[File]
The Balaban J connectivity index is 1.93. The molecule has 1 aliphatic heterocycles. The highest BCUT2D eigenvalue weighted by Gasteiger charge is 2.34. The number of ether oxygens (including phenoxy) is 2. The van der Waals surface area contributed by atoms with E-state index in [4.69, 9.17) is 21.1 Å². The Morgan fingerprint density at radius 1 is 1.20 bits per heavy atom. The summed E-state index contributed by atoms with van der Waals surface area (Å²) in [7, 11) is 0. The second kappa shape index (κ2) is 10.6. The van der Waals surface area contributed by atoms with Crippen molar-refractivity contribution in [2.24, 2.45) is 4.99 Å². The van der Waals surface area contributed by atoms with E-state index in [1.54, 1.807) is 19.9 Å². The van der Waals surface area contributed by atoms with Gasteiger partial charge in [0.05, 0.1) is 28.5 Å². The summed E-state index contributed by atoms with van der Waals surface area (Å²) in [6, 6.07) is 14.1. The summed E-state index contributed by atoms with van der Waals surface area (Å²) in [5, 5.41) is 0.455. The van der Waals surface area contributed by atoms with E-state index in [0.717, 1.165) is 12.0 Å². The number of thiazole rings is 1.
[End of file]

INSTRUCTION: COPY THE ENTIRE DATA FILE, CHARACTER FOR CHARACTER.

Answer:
The Balaban J connectivity index is 1.93. The molecule has 1 aliphatic heterocycles. The highest BCUT2D eigenvalue weighted by Gasteiger charge is 2.34. The number of ether oxygens (including phenoxy) is 2. The van der Waals surface area contributed by atoms with E-state index in [4.69, 9.17) is 21.1 Å². The Morgan fingerprint density at radius 1 is 1.20 bits per heavy atom. The summed E-state index contributed by atoms with van der Waals surface area (Å²) in [7, 11) is 0. The second kappa shape index (κ2) is 10.6. The van der Waals surface area contributed by atoms with Crippen molar-refractivity contribution in [2.24, 2.45) is 4.99 Å². The van der Waals surface area contributed by atoms with E-state index in [1.54, 1.807) is 19.9 Å². The van der Waals surface area contributed by atoms with Gasteiger partial charge in [0.05, 0.1) is 28.5 Å². The summed E-state index contributed by atoms with van der Waals surface area (Å²) in [6, 6.07) is 14.1. The summed E-state index contributed by atoms with van der Waals surface area (Å²) in [5, 5.41) is 0.455. The van der Waals surface area contributed by atoms with E-state index in [0.717, 1.165) is 12.0 Å². The number of thiazole rings is 1.